Improving Medical Student Attitudes Toward Older Patients Through a “Council of Elders” and Reflective Writing Experience

Authors

  • Glenda R. Westmoreland MD, MPH,

    1. From the *Department of Medicine, School of Medicine, Center for Aging Research Indiana University, Indianapolis, IndianaRegenstrief Institute, Indianapolis, Indiana§Richard Roudebush Veterans Affairs Medical Center, Indianapolis, Indiana.
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  • Steven R. Counsell MD,

    1. From the *Department of Medicine, School of Medicine, Center for Aging Research Indiana University, Indianapolis, IndianaRegenstrief Institute, Indianapolis, Indiana§Richard Roudebush Veterans Affairs Medical Center, Indianapolis, Indiana.
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  • Youcef Sennour MD,

    1. From the *Department of Medicine, School of Medicine, Center for Aging Research Indiana University, Indianapolis, IndianaRegenstrief Institute, Indianapolis, Indiana§Richard Roudebush Veterans Affairs Medical Center, Indianapolis, Indiana.
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  • Cathy C. Schubert MD,

    1. From the *Department of Medicine, School of Medicine, Center for Aging Research Indiana University, Indianapolis, IndianaRegenstrief Institute, Indianapolis, Indiana§Richard Roudebush Veterans Affairs Medical Center, Indianapolis, Indiana.
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  • Kathryn I. Frank RN, DNS,

    1. From the *Department of Medicine, School of Medicine, Center for Aging Research Indiana University, Indianapolis, IndianaRegenstrief Institute, Indianapolis, Indiana§Richard Roudebush Veterans Affairs Medical Center, Indianapolis, Indiana.
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  • Jingwei Wu MS,

    1. From the *Department of Medicine, School of Medicine, Center for Aging Research Indiana University, Indianapolis, IndianaRegenstrief Institute, Indianapolis, Indiana§Richard Roudebush Veterans Affairs Medical Center, Indianapolis, Indiana.
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  • Richard M. Frankel PhD,

    1. From the *Department of Medicine, School of Medicine, Center for Aging Research Indiana University, Indianapolis, IndianaRegenstrief Institute, Indianapolis, Indiana§Richard Roudebush Veterans Affairs Medical Center, Indianapolis, Indiana.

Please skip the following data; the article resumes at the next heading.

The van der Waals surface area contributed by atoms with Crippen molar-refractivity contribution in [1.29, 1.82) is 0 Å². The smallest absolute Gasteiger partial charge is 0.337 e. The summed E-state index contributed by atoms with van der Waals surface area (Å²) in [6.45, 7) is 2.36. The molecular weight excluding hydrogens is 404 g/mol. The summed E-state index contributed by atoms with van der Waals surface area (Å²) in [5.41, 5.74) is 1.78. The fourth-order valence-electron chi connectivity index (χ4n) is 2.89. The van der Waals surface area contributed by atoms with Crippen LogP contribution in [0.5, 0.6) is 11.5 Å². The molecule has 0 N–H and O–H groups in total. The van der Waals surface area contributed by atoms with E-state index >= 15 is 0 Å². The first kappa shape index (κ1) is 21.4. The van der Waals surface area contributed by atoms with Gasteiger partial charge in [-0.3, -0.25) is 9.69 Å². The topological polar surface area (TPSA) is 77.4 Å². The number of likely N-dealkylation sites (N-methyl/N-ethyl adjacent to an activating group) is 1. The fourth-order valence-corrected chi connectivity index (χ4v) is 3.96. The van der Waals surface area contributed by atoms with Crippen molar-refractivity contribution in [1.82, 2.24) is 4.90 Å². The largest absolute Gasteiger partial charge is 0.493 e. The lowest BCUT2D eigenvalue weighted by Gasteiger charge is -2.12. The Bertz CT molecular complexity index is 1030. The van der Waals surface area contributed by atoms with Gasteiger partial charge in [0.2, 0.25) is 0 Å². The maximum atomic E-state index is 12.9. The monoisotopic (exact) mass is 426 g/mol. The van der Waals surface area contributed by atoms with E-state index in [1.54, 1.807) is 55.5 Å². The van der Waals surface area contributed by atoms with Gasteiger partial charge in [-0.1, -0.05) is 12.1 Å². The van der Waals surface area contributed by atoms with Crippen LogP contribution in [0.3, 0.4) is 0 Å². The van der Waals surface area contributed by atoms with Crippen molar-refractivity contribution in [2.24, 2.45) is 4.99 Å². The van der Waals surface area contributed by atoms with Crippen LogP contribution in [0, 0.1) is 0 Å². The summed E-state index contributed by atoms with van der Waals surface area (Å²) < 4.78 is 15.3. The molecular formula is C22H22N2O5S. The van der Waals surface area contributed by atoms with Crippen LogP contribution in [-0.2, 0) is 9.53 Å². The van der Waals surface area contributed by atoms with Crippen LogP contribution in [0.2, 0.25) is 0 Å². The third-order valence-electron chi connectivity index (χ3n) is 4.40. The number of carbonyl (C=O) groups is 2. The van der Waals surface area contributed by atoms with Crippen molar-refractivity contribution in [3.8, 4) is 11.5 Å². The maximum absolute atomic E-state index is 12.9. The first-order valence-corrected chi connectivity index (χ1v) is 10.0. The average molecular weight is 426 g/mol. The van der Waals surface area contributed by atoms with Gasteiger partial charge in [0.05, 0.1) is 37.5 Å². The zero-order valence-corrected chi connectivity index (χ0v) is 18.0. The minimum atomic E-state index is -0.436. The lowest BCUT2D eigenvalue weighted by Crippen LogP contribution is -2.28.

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  • Debra K. Litzelman MD,

    1. From the *Department of Medicine, School of Medicine, Center for Aging Research Indiana University, Indianapolis, IndianaRegenstrief Institute, Indianapolis, Indiana§Richard Roudebush Veterans Affairs Medical Center, Indianapolis, Indiana.
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  • Stephen P. Bogdewic PhD,

    1. From the *Department of Medicine, School of Medicine, Center for Aging Research Indiana University, Indianapolis, IndianaRegenstrief Institute, Indianapolis, Indiana§Richard Roudebush Veterans Affairs Medical Center, Indianapolis, Indiana.
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  • Thomas S. Inui ScM, MD

    1. From the *Department of Medicine, School of Medicine, Center for Aging Research Indiana University, Indianapolis, IndianaRegenstrief Institute, Indianapolis, Indiana§Richard Roudebush Veterans Affairs Medical Center, Indianapolis, Indiana.
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Address correspondence to Glenda R. Westmoreland, Indiana University School of Medicine, Wishard Health Services, Department of Medicine OPWM M200, Indianapolis, IN 46202. E-mail: gwestmor@iupui.edu

Abstract

In an effort to reduce “agism” which is prevalent among medical trainees, a new geriatrics educational experience for medical students aimed at improving attitudes toward older patients was developed. Each 90-minute Older Adult Session included four components: initial reflective writing exercise; introduction to the session; 75-minute dialogue with the “Council of Elders,” a group of active, “well” older adults; and final reflective writing exercise. The new session was provided to 237 first- and second-year medical students during the 2006/07 academic year at Indiana University School of Medicine. Session evaluation included comparing scores on the 14-item Geriatrics Attitude Scale administered before and after the session, identifying attitude changes in the reflective writing exercises, and a student satisfaction survey. Student responses on the Geriatrics Attitude Scale after the session were significantly improved in seven of 14 items, demonstrating better attitudes toward being with and listening to older people and caring for older patients. Analysis of the reflective writings revealed changing of negative to positive or reinforced positive attitudes in 27% of medical students, with attitudes not discernable in the remaining 73% (except one student, in whom positive attitudes changed to negative). Learner satisfaction with the Older Adult Session was high, with 98% agreeing that the session had a positive effect on insight into the care of older adults. A Council of Elders coupled with a reflective writing exercise is a promising new approach to improving attitudes of medical students toward their geriatric patients.

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